Obama unveils big-spending budget, shares lose ground, Woolworths’ big profit: Economy roundup

President Barack Obama’s first budget as US President will see the country’s deficit rise to a staggering $US1.75 trillion, amounting to 12.3% of GDP.

 

The proposed $US3.55 trillion budget places a large emphasis on tax hikes for the wealthy, healthcare reform, more funding for the war in Afghanistan and extra resources to help bailout the ailing financial system.

”The time has come to usher in a new era – a new era of responsibility in which we act not only to save and create new jobs, but also to lay a new foundation of growth upon which we can renew the promise of America,” Obama said in a statement.

”This budget is a first step in that journey.”

The budget includes almost $US1 trillion in higher taxes for the top two tax brackets, moving them from 33% and 35%, to 36% and 39.6% respectively. Capital gains taxes will also increase to 20%, up from the 15% rate set by the Bush administration.

The budget has also set aside approximately $US200 billion for the wars in Iraq and Afghanistan. But perhaps one of the biggest programs included in the budget is the $US634 billion for healthcare reforms, fulfilling a major campaign promise made by the new President.

Another $US250 billion has been set aside to bailout the financial industry if necessary, on top of last year’s $US700 billion bailout.

Obama hopes to cut the budget deficit from its current $US1.75 trillion to $US533 billion by 2013. But the Republican Party is almost certain to block the budget in Congress, objecting to what it calls the “tax and spend” philosophy of the Democrats.

The budget anticipates the US economy will contract by 1.2% in 2009 and grow by 3.2% in 2010.

But the budget was met with disdain from Wall Street, which closed lower on concerns that Obama’s healthcare reforms will hurt the profits of healthcare companies.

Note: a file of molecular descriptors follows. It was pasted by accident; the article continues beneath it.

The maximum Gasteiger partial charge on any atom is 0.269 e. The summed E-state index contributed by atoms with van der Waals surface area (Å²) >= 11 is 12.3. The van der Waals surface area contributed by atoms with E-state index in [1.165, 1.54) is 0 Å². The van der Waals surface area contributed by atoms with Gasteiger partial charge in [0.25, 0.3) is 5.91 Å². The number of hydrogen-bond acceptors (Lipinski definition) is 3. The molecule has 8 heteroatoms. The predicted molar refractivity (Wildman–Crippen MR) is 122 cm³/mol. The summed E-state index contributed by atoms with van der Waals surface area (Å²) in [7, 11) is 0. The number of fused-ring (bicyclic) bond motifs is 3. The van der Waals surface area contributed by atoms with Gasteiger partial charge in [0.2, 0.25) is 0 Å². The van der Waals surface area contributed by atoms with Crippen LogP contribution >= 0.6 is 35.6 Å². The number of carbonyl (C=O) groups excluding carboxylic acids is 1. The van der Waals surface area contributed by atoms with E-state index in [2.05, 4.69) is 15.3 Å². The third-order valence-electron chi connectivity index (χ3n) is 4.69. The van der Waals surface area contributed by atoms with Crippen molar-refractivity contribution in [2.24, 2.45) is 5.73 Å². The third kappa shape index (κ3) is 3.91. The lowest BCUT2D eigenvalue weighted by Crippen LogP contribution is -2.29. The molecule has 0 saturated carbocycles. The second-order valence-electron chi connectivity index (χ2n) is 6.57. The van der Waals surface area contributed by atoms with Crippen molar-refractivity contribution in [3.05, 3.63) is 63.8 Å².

The Dow Jones Industrial Average fell 82.36 points or 1.13% to 7188.53. Oil prices also jumped 4% to $44 a barrel.

 

Shares slide

Back home, the Australian sharemarket has opened 0.7% lower following Wall Street’s lead. The benchmark S&P/ASX200 index was down 0.8 points or 0.02% to 3344.7 at 12.01 AESDT. The dollar was also up to US65 cents.

Commonwealth Bank shares have dropped 1.3% to $29.41, while BHP Billiton lost 0.6% to $28.43. Westpac has gained 1.1% to $16.84 while Wesfarmers also gained 3% to $17.33.

Woolworths shares have dropped 5.2% to $26.53 on news it has posted 10.3% growth in first half net profit to $983.3 million.

The company has also updated its full year net profit growth forecasts up 14%, while sales rose 8.8% to $26.1 million in the 27 weeks to 4 January.

OZ Minerals has managed to secure an extension on debt repayments, which has helped its prospects for clearing a $1 billion takeover offer from Chinese group Minmetals. The group also posted an annual loss of $2.48 billion.

“This result was impacted by falls in prices across our major commodities, significant impairment of assets and other asset writedowns, a number of one-off costs associated with the acquisition of Zinifex by Oxiana to form OZ Minerals and restructuring costs,” chief executive Andrew Michelmore said.

Fairfax Media has said it will undertake a capital raising to obtain $684 million, as chief financial officer Sanjay Naravan has resigned to be replaced by Brian Cassell.

Fairfax shares are in a trading halt ahead of the move, while chairman Ronald Walker says the decision came following market feedback regarding its first half results earlier this week.

“It has become clear to us that in these extremely unstable times, our shareholders are supportive of improving our balance sheet position,” the company said.

 

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